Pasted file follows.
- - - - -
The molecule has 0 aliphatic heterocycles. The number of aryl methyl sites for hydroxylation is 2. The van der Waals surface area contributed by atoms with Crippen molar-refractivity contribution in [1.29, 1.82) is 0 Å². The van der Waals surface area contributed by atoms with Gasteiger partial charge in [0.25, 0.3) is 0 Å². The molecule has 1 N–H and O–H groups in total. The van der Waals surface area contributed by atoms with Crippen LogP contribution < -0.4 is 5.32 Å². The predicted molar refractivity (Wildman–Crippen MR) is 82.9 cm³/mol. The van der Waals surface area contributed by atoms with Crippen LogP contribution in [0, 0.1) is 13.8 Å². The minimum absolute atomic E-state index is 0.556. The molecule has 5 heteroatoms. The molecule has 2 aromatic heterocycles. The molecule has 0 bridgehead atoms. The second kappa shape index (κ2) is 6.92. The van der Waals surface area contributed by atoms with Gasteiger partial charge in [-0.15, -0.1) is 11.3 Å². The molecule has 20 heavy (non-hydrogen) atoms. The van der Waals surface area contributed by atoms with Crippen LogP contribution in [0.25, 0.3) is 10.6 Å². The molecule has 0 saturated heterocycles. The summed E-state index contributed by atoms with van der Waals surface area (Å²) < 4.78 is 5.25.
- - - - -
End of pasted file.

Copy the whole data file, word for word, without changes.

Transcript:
The molecule has 0 aliphatic heterocycles. The number of aryl methyl sites for hydroxylation is 2. The van der Waals surface area contributed by atoms with Crippen molar-refractivity contribution in [1.29, 1.82) is 0 Å². The van der Waals surface area contributed by atoms with Gasteiger partial charge in [0.25, 0.3) is 0 Å². The molecule has 1 N–H and O–H groups in total. The van der Waals surface area contributed by atoms with Crippen LogP contribution < -0.4 is 5.32 Å². The predicted molar refractivity (Wildman–Crippen MR) is 82.9 cm³/mol. The van der Waals surface area contributed by atoms with Crippen LogP contribution in [0, 0.1) is 13.8 Å². The minimum absolute atomic E-state index is 0.556. The molecule has 5 heteroatoms. The molecule has 2 aromatic heterocycles. The molecule has 0 bridgehead atoms. The second kappa shape index (κ2) is 6.92. The van der Waals surface area contributed by atoms with Gasteiger partial charge in [-0.15, -0.1) is 11.3 Å². The molecule has 20 heavy (non-hydrogen) atoms. The van der Waals surface area contributed by atoms with Crippen LogP contribution in [0.25, 0.3) is 10.6 Å². The molecule has 0 saturated heterocycles. The summed E-state index contributed by atoms with van der Waals surface area (Å²) < 4.78 is 5.25.